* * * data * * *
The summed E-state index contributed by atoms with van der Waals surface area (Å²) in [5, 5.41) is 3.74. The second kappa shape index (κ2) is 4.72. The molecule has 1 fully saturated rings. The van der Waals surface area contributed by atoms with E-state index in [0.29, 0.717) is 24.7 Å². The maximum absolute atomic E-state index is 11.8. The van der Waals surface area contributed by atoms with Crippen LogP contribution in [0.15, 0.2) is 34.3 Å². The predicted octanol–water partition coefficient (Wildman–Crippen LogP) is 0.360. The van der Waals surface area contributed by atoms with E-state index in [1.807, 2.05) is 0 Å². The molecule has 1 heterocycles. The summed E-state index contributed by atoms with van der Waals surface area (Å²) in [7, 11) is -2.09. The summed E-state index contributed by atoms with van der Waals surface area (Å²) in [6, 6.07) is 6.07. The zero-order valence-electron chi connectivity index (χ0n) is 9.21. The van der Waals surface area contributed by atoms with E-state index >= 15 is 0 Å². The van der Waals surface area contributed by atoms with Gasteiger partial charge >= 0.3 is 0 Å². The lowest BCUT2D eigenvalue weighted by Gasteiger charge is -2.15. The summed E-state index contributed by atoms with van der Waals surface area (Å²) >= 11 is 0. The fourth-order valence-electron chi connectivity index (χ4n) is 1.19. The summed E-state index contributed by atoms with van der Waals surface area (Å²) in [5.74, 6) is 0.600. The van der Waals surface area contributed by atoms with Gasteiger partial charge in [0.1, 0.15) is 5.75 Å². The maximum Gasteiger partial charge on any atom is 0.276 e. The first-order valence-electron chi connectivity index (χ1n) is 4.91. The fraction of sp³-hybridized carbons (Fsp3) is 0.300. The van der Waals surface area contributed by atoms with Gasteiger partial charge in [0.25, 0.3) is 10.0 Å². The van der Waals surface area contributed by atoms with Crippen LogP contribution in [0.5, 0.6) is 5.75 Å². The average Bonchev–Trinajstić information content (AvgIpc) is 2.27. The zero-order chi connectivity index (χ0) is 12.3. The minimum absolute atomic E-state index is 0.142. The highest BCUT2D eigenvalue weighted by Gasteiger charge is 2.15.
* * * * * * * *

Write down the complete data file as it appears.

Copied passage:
The summed E-state index contributed by atoms with van der Waals surface area (Å²) in [5, 5.41) is 3.74. The second kappa shape index (κ2) is 4.72. The molecule has 1 fully saturated rings. The van der Waals surface area contributed by atoms with E-state index in [0.29, 0.717) is 24.7 Å². The maximum absolute atomic E-state index is 11.8. The van der Waals surface area contributed by atoms with Crippen LogP contribution in [0.15, 0.2) is 34.3 Å². The predicted octanol–water partition coefficient (Wildman–Crippen LogP) is 0.360. The van der Waals surface area contributed by atoms with E-state index in [1.807, 2.05) is 0 Å². The molecule has 1 heterocycles. The summed E-state index contributed by atoms with van der Waals surface area (Å²) in [7, 11) is -2.09. The summed E-state index contributed by atoms with van der Waals surface area (Å²) in [6, 6.07) is 6.07. The zero-order valence-electron chi connectivity index (χ0n) is 9.21. The van der Waals surface area contributed by atoms with E-state index >= 15 is 0 Å². The van der Waals surface area contributed by atoms with Gasteiger partial charge >= 0.3 is 0 Å². The lowest BCUT2D eigenvalue weighted by Gasteiger charge is -2.15. The summed E-state index contributed by atoms with van der Waals surface area (Å²) >= 11 is 0. The fourth-order valence-electron chi connectivity index (χ4n) is 1.19. The summed E-state index contributed by atoms with van der Waals surface area (Å²) in [5.74, 6) is 0.600. The van der Waals surface area contributed by atoms with Gasteiger partial charge in [0.1, 0.15) is 5.75 Å². The maximum Gasteiger partial charge on any atom is 0.276 e. The first-order valence-electron chi connectivity index (χ1n) is 4.91. The fraction of sp³-hybridized carbons (Fsp3) is 0.300. The van der Waals surface area contributed by atoms with Gasteiger partial charge in [0.25, 0.3) is 10.0 Å². The van der Waals surface area contributed by atoms with Crippen LogP contribution in [0.5, 0.6) is 5.75 Å². The average Bonchev–Trinajstić information content (AvgIpc) is 2.27. The zero-order chi connectivity index (χ0) is 12.3. The minimum absolute atomic E-state index is 0.142. The highest BCUT2D eigenvalue weighted by Gasteiger charge is 2.15.